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The hustle and bustle of Phoenix is a world away from nearby serene Sedona.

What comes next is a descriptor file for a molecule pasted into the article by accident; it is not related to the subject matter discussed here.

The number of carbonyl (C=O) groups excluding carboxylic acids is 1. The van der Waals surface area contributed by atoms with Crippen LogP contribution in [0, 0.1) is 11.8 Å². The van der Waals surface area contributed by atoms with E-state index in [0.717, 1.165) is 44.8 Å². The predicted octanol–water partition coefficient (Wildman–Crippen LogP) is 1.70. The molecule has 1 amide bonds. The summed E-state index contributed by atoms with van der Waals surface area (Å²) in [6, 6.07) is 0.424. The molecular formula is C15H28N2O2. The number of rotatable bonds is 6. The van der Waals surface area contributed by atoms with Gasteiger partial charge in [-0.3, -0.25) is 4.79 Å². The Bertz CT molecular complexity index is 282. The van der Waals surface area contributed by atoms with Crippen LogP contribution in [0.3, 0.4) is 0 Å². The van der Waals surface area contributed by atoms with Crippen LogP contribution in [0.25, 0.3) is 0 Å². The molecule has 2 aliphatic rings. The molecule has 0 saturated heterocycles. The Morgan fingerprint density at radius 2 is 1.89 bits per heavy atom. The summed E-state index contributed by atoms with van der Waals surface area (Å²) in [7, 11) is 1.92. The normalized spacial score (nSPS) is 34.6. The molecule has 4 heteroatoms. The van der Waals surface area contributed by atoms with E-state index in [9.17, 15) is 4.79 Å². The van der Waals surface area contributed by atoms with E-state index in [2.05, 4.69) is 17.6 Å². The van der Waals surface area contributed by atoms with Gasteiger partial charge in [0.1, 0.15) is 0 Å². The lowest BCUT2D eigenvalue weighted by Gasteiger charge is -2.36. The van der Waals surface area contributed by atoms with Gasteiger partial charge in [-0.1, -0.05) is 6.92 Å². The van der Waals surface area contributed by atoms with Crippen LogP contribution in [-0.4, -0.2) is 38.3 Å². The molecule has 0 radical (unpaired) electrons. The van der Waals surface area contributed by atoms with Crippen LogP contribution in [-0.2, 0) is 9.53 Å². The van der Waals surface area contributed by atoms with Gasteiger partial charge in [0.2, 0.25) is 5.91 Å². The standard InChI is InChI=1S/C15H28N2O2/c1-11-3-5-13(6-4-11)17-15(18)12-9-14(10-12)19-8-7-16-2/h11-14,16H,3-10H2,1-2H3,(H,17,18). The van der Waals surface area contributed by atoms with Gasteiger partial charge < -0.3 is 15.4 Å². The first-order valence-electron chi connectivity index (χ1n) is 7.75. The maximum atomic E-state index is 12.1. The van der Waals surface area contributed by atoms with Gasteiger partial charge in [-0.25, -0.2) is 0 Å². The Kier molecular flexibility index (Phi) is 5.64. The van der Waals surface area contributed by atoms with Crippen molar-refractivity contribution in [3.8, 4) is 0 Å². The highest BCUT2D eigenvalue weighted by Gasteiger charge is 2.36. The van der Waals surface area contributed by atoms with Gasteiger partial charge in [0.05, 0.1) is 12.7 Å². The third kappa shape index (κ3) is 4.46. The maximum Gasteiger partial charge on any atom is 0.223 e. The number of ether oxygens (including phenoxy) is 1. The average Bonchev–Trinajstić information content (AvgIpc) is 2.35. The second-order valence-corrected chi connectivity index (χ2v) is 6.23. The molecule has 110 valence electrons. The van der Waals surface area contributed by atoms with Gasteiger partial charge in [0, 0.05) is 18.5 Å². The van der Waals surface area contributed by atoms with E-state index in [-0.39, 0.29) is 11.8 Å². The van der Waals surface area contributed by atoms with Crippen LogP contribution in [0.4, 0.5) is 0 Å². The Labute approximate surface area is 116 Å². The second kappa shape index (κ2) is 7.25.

If your image of Arizona is the mall-sprawl that radiates in all directions from Phoenix, head north. You don’t realize how steadily you’re climbing until, 90 minutes later, you step out of the car. Here, at almost 5,000 feet, Sedona’s famous sculpted mesas (horizontal and flat-topped) and buttes (which jut up vertically) glow beautifully in the afternoon sun. Breathe in, exhale, and your shoulders instantly drop two inches. FridayChain hotels abound, but check in to L’Auberge de Sedona. Though it’s right in town, it’s tucked quietly below street level on Oak Creek. Get a cabin right on the creek, complete with outdoor shower, and you’re in a little world of your own.A great way to orient yourself is by hopping the Sedona Trolley tour, which deposits you at the Chapel of the Holy Cross. It’s a stunning structure, inspired, weirdly, by the Empire State Building. It rises heavenward out of twin buttes and overlooks the elaborate estate of Ioan Cosmescu, a medical inventor whose patents made him a fortune. In 1956 the chapel cost $300,000 to build. Cosmescu’s koi pond alone is rumoured to have cost $1 million. God and Mammon, side by side. The angular Chapel of the Holy Cross stands out in this land of weathered rock.Sedona is full of New Age enterprises, but the real draw is the age-old setting. The desert is time made visible, and the striations of red sandstone, tan sandstone and grey basalt speak of eons. “That sandstone’s eroding at the rate of one inch every 600 years,” our tour guide, Jeff, tells us. “In 58 million years, all these buttes and mesas will be gone. So you’ve come at the right time.”For dinner, it’s back to L’Auberge Restaurant on Oak Creek, where executive chef Rochelle Daniel turns out outstanding treatments of pine-smoked venison, ricotta tortellini and Jidori chicken breast. Go for it: order the tasting menu, with expertly chosen wine pairings. This is fine dining at its best: original, balanced and precise. At sunset an astronomer, Dennis Young, sets up a powerful telescope on the roof of the adjacent parking lot. If you don’t know your Venus from a hole in the sky, he’ll guide you across the light years. Enjoy a leisurely nightcap in the bar, then head back to the cabin, where a fire’s been laid. Strike a match, then drift off to the scent of juniper and the sounds of a burbling creek. Bliss. L’Auberge de Sedona (feature image) is one of those spots that routinely gets named on the “best in the world” lists. A few minutes in their outdoor massage studio will explain why.SaturdayFor breakfast, head to local favourite Coffee Pot, where the 101 omelettes on offer range from the ridiculous (jelly, peanut butter and banana) to the sublime (feta, olive, tomato and onion). Don’t worry about calories: you’re going to burn them off. This is superb hiking country. The 200 miles of well-marked trails, ascending mountains and traversing canyons are a major draw. They run the gamut from child’s play to downright gnarly; all have in common lovely views superseded, again and again, by even lovelier ones. Among the most rewarding: Cathedral Rock Trail, Devil’s Bridge Hike, Bear Mountain Hike and Fay Canyon Trail.You’ve earned a late lunch on the patio at the gorgeously situated Enchantment Resort, and then a treatment at their Mii Amo Spa. Go with the Vibrational Massage and you’ll be introduced to “specially blended oils that vibrate with the frequency of the seven energy centres of the body” (60 minutes, $160). Chakras revitalized, you’re ready for aura photos, “multi-generational intentional readings” and crystal therapy at the many New Age shops in town. Retail therapy more your thing? Head to Tlaquepaque, an arts and crafts “village” where you’ll find everything from jewellery and fine art to handmade rugs and blown glass. If the cobblestones and adobe walls feel Mexican, it’s because the place is a re-creation of San Pedro Tlaquepaque, near Guadalajara.Pop in to Oak Street Brewery and Grill for a craft beer or two. Then head to dinner at Elote, a plain but outstanding Mexican spot that will reward your patience if the no-reservations policy forces you to wait. (Try the adobo lamb shank.) Nightlife is not Sedona’s strong suit—virtually nothing’s open after 9 p.m.—so head out of town for more stargazing: the celestial show is spectacular. In the moonlight you may even spot a javelina, the sturdy, boar-like rodent that works the desert night shift. As lovely as the town of Sedona is, you really have to lace up your hiking boots and hoof it into the mountains to get the whole experience.SundayA short day trip. A meandering 40-minute drive takes you out of the canyon and onto the Colorado Plateau. Presto!—you’re in Flagstaff. The city’s a sort of cowboy Portland—an authentic Western town, bisected by Route 66, built on cattle and lumber, now full of college kids, fun bars, cafés and shops. The Lowell Observatory is well worth a stop. (It was here in 1930 that Pluto was discovered.) And don’t miss the lovely Museum of Northern Arizona. It’s a model of what a museum should be: informative, engaging, brisk and beautifully curated.Brix, which may be Flagstaff’s best restaurant, is open only for dinner, but sister room Criollo serves great tacos (try braised duck or ground bison) that make for a happy brunch. The historic downtown is easily strollable, with scores of shops offering everything from cool Balinese furniture and housewares at Animas Trading Company to the MEC-like bounty at Mountain Sports. If mere window-shopping tires you, remember you’re at 7,000 feet, as high as the summit of Whistler.Time, alas, to head back to Phoenix. Ears pop on the gradual descent through the ever-shifting shadows and hues of the desert. If you’re lucky, your flight path will take you back over Sedona and the Grand Canyon—one last look at some of the most starkly memorable country on the continent. Enchantment Resort has enough facilities that you never have to leave, except maybe to sneak a meal at the acclaimed Brix (pictured below).